LONDON (AP) -- Both of the suspects accused of butchering a British soldier during broad daylight on a London street had long been on the radar of Britain's domestic spy agency, though investigators say it would have been nearly impossible to predict that the men were on the verge of a brutal killing.
Still, counter-terrorism officials said they are reviewing what -- if any -- lessons can be gleaned from the information they had leading up to the slaying Wednesday.
Authorities in the U.S. have similarly pledged to review their procedures in the wake of the Boston Marathon bombing, with the Boston police commissioner saying that cities should consider deploying more undercover officers and installing more surveillance cameras.
The British review comes amid an outpouring of grief over Wednesday's slaughter of 25-year-old Lee Rigby of the 2nd Battalion The Royal Regiment of Fusiliers. Rigby, who had a two-year-old son, had served in Afghanistan. Detectives say they do not believe the attackers knew him or that he was specifically targeted, but they are still investigating.
"We are looking at decisions that were made and reviewing whether anything different could have been done," said a British counter-terrorism official who spoke on condition of anonymity because he was not authorized to speak about the investigation. "But you can't put everyone under surveillance who comes on to the radar."
Prime Minister David Cameron said Thursday that the Intelligence and Security Committee would review the work of agencies such as Britain's domestic spy agency, MI5, in the wake of the attack "as is the normal practice in these sorts of cases."
In Britain, security officials operate under the "principle of proportionality," which means there needs to a compelling reason before any type of surveillance is undertaken.
Surveillance can range from watching a person's movements to intercepting phone calls and electronic communication. The greater the level of intrusion into a person's privacy, the higher the level of government approval needed.
Although British police have not named either suspect -- both are recovering from their injuries after being shot by police after the killing -- they had been known to law enforcement officers for as long as six years, the counter-terrorism official said.
One of the men -- seen wielding a bloody butcher knife in video footage after the attack -- was identified as Michael Adebolajo by two Muslim hardliners, Anjem Choudary and Omar Bakri Muhammad, who said they knew him as a Muslim convert who took part in demonstrations by a banned radical group.
A man who described himself as a friend of Adebolajo said the suspect was being "basically harassed" by security services.
Abu Nusaybah told the BBC on Friday that Adebolajo told him about six months ago that MI5 had approached him first to find out if he knew certain individuals and then to ask if he would work for the security service.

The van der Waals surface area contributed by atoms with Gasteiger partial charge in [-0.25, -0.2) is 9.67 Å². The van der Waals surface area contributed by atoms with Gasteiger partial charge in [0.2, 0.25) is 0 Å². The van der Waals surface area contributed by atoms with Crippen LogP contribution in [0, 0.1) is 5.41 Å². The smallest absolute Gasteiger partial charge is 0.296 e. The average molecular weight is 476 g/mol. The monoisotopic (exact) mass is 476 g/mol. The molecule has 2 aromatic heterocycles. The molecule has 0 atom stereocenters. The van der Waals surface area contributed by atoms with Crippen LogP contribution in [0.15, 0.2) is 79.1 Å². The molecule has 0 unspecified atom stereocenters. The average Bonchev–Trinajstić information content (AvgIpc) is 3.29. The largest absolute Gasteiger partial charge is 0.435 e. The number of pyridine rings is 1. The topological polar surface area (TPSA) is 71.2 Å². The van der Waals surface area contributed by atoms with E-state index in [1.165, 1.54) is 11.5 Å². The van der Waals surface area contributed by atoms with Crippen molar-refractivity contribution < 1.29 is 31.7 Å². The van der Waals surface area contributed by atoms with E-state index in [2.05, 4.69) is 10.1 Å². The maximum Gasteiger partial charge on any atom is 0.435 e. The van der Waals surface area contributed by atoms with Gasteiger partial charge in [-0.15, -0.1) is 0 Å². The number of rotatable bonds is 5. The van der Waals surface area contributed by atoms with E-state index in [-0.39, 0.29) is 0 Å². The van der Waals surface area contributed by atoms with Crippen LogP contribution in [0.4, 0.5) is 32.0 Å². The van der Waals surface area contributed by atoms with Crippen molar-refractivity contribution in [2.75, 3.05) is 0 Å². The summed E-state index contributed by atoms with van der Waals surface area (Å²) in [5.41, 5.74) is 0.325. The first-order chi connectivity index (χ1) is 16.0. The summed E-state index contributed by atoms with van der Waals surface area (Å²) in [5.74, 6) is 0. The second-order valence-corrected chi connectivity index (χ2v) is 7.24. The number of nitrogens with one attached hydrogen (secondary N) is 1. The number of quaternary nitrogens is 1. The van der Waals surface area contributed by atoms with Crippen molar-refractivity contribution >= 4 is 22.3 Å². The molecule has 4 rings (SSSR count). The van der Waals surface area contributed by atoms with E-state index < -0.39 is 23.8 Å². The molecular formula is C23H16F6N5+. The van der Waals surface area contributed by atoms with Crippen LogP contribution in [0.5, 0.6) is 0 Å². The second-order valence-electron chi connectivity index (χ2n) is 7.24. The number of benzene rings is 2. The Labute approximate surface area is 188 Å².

"He was explicit in that he refused to work for them," Nusaybah told the BBC.
It was not immediately possible to verify the claims by Nusaybah, who the BBC said was arrested immediately after giving the interview.
Scotland Yard confirmed that a 31-year-old man had been arrested Friday night on suspicion of terrorism offenses, but added that the arrest was not directly related to Rigby's murder.
Nusaybah also told the BBC he was aware of Adebolajo's participation in activities by the banned extremist group al-Muhajiroun. Adebolajo had been photographed at multiple raucous demonstrations by the group.
The group, whose name means "The Emigrants" in Arabic, captured attention shortly after Sept. 11, 2001, when it organized an event celebrating the airline hijackers who slaughtered thousands in New York, Washington and Pennsylvania.
But attending such demonstrations, investigators say, is generally not enough to put someone under surveillance or to lead authorities to believe men or women will turn violent. Trolling the Internet for extremist sites is also no proof a person will turn to violence.
In last month's Boston Marathon bombings, which killed three people and injured more than 250, at least one of the suspects had been known to authorities.
Alleged Boston bomber Tamerlan Tsarnaev, killed in a shootout with police, first came to the attention of U.S. officials in early 2011, when Russia told the FBI that he and his mother were religious extremists.
The FBI investigated them, and their names were added to a Homeland Security Department database used to help screen people entering and leaving the U.S.
But the FBI found nothing linking them to religious extremists or terrorists, and asked the Russians twice for more information. The FBI never heard back and closed its investigation in June 2011.